Diana was 6 the first time her world fell apart. In 1967 her mother, Frances, left her father, Earl Spencer, for another man. After unhappily shuttling between her mother's London townhouse and her father's country estates, trying to please two stepparents, Diana vowed to give her sons real nurturing. She appears to have done just that—despite unique pressures. "Diana supplies the comfort and security of a solid, loving family existence," says a Windsor family friend. Although both William and Harry had nannies from birth, Diana breast-fed her sons and has remained a hands-on mom. She and her boys have ridden roller coasters, shot rapids and visited burger joints. Diana insisted they attend a regular school—rather than being tutored by a governess, as Charles had been—so that they would learn something about the real world. As they grow up, her task gets more complex, especially when it comes to William, now 13 and a future king. When not at Eton, he takes on more royal duties, such as walkabouts and reviewing parades. At the same time, the heir cannot afford to let any youthful impulses run amok, lest he be tweezered in the tabloids like his parents. He is close to Diana, though, and "calls her at any excuse," says Majesty magazine's Ingrid Seward. Both boys are "immensely protective" of Diana, a friend says. Despite the demise of the two-parent family she dreamed of for her sons, Diana is hopeful about their future and intent on showing them life outside the palace. She had them visit AIDS patients and the homeless, she says, to better understand "people's emotions, insecurities, distress and hopes and dreams." They're off to a good start.
William is thoughtful; Harry more relaxed and exuberant
William, then 5, was a model of decorum at Buckingham Palace, but Harry, 3, unfurled his own standard on Trooping the Colour day in 1988.
Diana led William around Highgrove on his pony Smokey for a 1986 TV documentary designed to show the royal couple enjoying the quiet country life with their sons.
Wills, 4, and Harry, 2, dressed up as paratroopers at Highgrove in 1986. Diana hated the estate because she knew that Charles and Camilla entertained there.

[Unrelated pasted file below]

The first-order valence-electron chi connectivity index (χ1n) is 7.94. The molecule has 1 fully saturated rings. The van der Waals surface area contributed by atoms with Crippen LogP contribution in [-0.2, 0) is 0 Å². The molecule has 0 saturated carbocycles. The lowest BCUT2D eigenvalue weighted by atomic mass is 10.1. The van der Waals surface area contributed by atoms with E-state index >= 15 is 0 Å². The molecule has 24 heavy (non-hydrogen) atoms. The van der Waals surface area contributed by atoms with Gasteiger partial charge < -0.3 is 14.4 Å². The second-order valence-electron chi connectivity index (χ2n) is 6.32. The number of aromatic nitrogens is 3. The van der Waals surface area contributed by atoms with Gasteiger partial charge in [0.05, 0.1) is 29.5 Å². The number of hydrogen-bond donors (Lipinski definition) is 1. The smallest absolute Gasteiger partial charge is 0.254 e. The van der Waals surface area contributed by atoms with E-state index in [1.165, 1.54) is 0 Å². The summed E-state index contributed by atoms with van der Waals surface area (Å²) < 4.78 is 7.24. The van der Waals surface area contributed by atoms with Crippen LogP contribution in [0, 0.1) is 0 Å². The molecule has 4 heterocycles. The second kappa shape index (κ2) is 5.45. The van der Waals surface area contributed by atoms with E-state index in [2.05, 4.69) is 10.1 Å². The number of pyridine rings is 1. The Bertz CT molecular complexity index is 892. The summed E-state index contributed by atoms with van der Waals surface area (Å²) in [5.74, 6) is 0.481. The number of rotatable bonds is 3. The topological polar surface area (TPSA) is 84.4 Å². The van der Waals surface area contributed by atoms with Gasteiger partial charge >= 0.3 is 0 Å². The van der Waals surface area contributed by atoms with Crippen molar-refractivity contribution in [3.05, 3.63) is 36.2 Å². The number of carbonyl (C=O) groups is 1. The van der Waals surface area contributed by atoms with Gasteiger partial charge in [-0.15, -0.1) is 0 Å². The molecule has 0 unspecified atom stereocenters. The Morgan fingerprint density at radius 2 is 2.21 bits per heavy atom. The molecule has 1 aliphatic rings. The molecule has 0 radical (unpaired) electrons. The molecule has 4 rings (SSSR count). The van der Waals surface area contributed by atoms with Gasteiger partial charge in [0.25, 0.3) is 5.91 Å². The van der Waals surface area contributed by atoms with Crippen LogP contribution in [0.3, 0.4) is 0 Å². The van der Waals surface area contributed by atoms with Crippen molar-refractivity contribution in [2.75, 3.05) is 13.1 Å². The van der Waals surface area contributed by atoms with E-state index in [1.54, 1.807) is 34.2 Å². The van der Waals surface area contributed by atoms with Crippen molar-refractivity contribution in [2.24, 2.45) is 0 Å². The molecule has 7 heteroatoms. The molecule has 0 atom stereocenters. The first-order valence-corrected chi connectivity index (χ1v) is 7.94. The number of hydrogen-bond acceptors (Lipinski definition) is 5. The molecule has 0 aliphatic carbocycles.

Diana has given William and Harry a level of affection that their father never knew as a child
THE NEW KID
William, 7, and Di stood by Harry, 5, on his first day at London's Wetherby pre-prep school in 1989.
After 18-month-old William posed with his parents, stores carrying his snowsuit sold out.
PUTTING IT TOGETHER
In 1985, Diana helped William, then 3, with a puzzle at Kensington Palace.
At a fair in Bristol, England, Diana and William, 8, made like red-blooded blue bloods in bumper cars
On Necker Island, in the Caribbean, William, 7, and Harry, 5, buried Mum with their cousins' help.
Diana and Harry, 7, set out for the slopes in Lech, Austria, in 1992. Charles joined the family a few days later.
Wills and Harry got a royal welcome during the family's visit to Toronto in October 1991.
BOYZ TO MEN
With a proud Diana guiding him, William, 8, made his first public walkabout in Cardiff, Wales, in 1991.
Diana thought she had won the mothers' race at Wills's school in 1989, but judges declared her second.
On a 1993 Austrian trip, the boys were upset by paparazzi. Diana's funny faces cheered them.
Di shared her joy with William as Steffi Graf beat Gabriela Sabatini in the 1991 Wimbledon women's final. They were pulling for Graf, who had played doubles with Diana and had offered Wills private instruction.
While she understands press and public fascination with the young princes, Diana (peeking from a Knightsbridge eatery with Harry in 1994) tries to guard their privacy.
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